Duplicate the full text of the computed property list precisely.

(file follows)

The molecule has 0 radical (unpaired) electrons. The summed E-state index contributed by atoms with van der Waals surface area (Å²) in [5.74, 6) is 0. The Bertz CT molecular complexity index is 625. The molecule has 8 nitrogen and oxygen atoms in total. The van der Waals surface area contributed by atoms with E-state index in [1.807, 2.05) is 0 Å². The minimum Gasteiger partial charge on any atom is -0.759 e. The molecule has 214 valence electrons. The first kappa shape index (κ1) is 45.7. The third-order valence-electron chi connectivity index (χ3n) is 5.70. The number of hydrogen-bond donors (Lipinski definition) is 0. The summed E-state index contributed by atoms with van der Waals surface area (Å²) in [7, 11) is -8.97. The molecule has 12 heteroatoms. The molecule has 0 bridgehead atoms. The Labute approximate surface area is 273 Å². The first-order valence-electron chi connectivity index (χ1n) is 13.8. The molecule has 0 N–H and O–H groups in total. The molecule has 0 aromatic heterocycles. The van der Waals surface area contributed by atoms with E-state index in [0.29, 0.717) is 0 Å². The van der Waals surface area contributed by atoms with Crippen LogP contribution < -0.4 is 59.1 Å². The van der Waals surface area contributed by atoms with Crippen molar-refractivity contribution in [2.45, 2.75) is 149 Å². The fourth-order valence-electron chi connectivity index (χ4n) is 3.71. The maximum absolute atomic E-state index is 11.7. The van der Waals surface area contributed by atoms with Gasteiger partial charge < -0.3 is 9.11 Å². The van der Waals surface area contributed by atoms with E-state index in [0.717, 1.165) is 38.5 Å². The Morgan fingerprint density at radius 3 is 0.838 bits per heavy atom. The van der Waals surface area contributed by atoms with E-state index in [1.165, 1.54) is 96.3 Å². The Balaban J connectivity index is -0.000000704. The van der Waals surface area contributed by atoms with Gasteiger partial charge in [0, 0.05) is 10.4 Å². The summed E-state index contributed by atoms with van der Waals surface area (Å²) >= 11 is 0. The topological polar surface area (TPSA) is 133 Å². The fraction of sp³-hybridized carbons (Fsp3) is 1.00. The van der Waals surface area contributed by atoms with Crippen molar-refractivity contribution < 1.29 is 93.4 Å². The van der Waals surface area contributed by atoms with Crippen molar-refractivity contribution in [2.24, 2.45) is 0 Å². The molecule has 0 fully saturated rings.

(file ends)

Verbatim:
The molecule has 0 radical (unpaired) electrons. The summed E-state index contributed by atoms with van der Waals surface area (Å²) in [5.74, 6) is 0. The Bertz CT molecular complexity index is 625. The molecule has 8 nitrogen and oxygen atoms in total. The van der Waals surface area contributed by atoms with E-state index in [1.807, 2.05) is 0 Å². The minimum Gasteiger partial charge on any atom is -0.759 e. The molecule has 214 valence electrons. The first kappa shape index (κ1) is 45.7. The third-order valence-electron chi connectivity index (χ3n) is 5.70. The number of hydrogen-bond donors (Lipinski definition) is 0. The summed E-state index contributed by atoms with van der Waals surface area (Å²) in [7, 11) is -8.97. The molecule has 12 heteroatoms. The molecule has 0 bridgehead atoms. The Labute approximate surface area is 273 Å². The first-order valence-electron chi connectivity index (χ1n) is 13.8. The molecule has 0 N–H and O–H groups in total. The molecule has 0 aromatic heterocycles. The van der Waals surface area contributed by atoms with E-state index in [0.29, 0.717) is 0 Å². The van der Waals surface area contributed by atoms with Crippen LogP contribution < -0.4 is 59.1 Å². The van der Waals surface area contributed by atoms with Crippen molar-refractivity contribution in [2.45, 2.75) is 149 Å². The fourth-order valence-electron chi connectivity index (χ4n) is 3.71. The maximum absolute atomic E-state index is 11.7. The van der Waals surface area contributed by atoms with Gasteiger partial charge < -0.3 is 9.11 Å². The van der Waals surface area contributed by atoms with E-state index in [0.717, 1.165) is 38.5 Å². The Morgan fingerprint density at radius 3 is 0.838 bits per heavy atom. The van der Waals surface area contributed by atoms with E-state index in [1.165, 1.54) is 96.3 Å². The Balaban J connectivity index is -0.000000704. The van der Waals surface area contributed by atoms with Gasteiger partial charge in [0, 0.05) is 10.4 Å². The summed E-state index contributed by atoms with van der Waals surface area (Å²) >= 11 is 0. The topological polar surface area (TPSA) is 133 Å². The fraction of sp³-hybridized carbons (Fsp3) is 1.00. The van der Waals surface area contributed by atoms with Crippen molar-refractivity contribution < 1.29 is 93.4 Å². The van der Waals surface area contributed by atoms with Crippen molar-refractivity contribution in [2.24, 2.45) is 0 Å². The molecule has 0 fully saturated rings.